It had been hours. A doctor had been summoned, Grandfather was rushed into one of the rooms of the estate, and the party was disbanded. Ettore had waited long enough outside the room in which the doctor was with Grandfather. He sat at the bedside and he observed how sick the man who raised him was. The doctor said his heart had stopped, but somehow, Ettore’s thoughtless reasoning kept him alive a little longer.
The room was silent and dark.
Ettore sighed and bent in a little closer, knelt at the footboard, fingers flying swiftly across his Rosary. Each prayer was one heartbeat. He couldn't stop. Desperation had him in a trance of Hail Marys. He constantly had his Rosary, and relatively frequently he prayed it, but not with this stubborn fire in his soul that fueled the quickness this time around.
There is not much hope for a man whose heart is tired, the doctor said. Perhaps there was hope for Grandfather, though. There had to be. He would have absolutely no one if his grandfather left him.
Pierotto had to share his space? His half brother had come and was fervently praying alongside him, his eyes never leaving their mutual relative. Ettore heard Pierotto mumble the prayers at a mile a minute.
The sun was gone and a servant came in to light a few candles, distracting Ettore.
“How could we lose our father just this year, and then our grandfather?” breathed Pierotto when they had both finished a prayer.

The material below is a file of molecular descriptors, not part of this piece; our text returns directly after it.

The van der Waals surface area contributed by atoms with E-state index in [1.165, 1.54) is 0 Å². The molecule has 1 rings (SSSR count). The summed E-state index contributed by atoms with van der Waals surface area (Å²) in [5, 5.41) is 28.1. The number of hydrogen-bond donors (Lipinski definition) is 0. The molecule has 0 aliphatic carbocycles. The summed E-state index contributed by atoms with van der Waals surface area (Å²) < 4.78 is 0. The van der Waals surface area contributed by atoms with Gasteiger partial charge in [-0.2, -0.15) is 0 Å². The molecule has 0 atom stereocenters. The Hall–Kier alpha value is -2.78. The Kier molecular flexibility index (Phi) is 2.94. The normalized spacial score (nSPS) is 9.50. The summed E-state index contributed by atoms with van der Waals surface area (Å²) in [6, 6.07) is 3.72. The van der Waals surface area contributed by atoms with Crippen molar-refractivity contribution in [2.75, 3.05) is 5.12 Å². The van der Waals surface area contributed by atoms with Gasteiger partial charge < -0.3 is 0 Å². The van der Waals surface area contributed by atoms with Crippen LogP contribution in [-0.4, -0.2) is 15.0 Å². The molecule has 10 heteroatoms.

Ettore sat back tiredly on his haunches. “How did Father die?” he asked. Lord Neri wasn't around, so no one would reprimand him for calling him ‘father’. He was told never to call Lord Neri anything but ‘Signor’ or ‘my Lord’, but it seemed more comforting to call anyone ‘Father’. Ettore liked the sound of the word.
Pierotto frowned. His salted black beard glistened in the candlelight as he pensively rubbed it. “I never knew much. He died of unnatural causes. They said they found his carriage overturned on the path from Grandfather’s and a stiletto knife was flung in his chest. Not even the servants were spared. The two footmen and the coach were killed as well, and the horses were half dead with their knees busted in the ravine.” He shuddered. “I couldn't wish that on anyone.”
“Assassinated?” Ettore said incredulously. “Lord Neri was assassinated?”
This just became a case for himself, as a soldier, to tend to.
Pierotto nervously looked around. “Perhaps this assassin is after us, now,” he said, his voice low. “I would have concerns about that.”
The soldier scoffed. “I'm not afraid of dying. I never have been.” That’s because I’m not worth killing.
“I’m a little more afraid than I should be,” Pierotto said. “I’ve lived my life. I married a beautiful woman, had a beautiful daughter…” He shook his head. “Why must we think of this?”
“I didn’t begin the conversation, Pierotto.”
Pierotto sighed and stood, rubbing his stiff legs. The middle-aged man seemed to usually need a few stretches now and then, given how tall he was. “I ought to get the doctor,” he said tiredly. He took one last glance at Grandfather, sadly, then disappeared outside the room.
Grandfather’s eyes peeped open. “Ettore,” he wheezed, his voice sounding like carriage wheels grinding glass. He weakly squeezed Ettore’s hands.
The young man’s eyes widened and he excitedly knelt at the bedside. “Are you feeling better, Nonno /Grandfather/?” he asked hastily.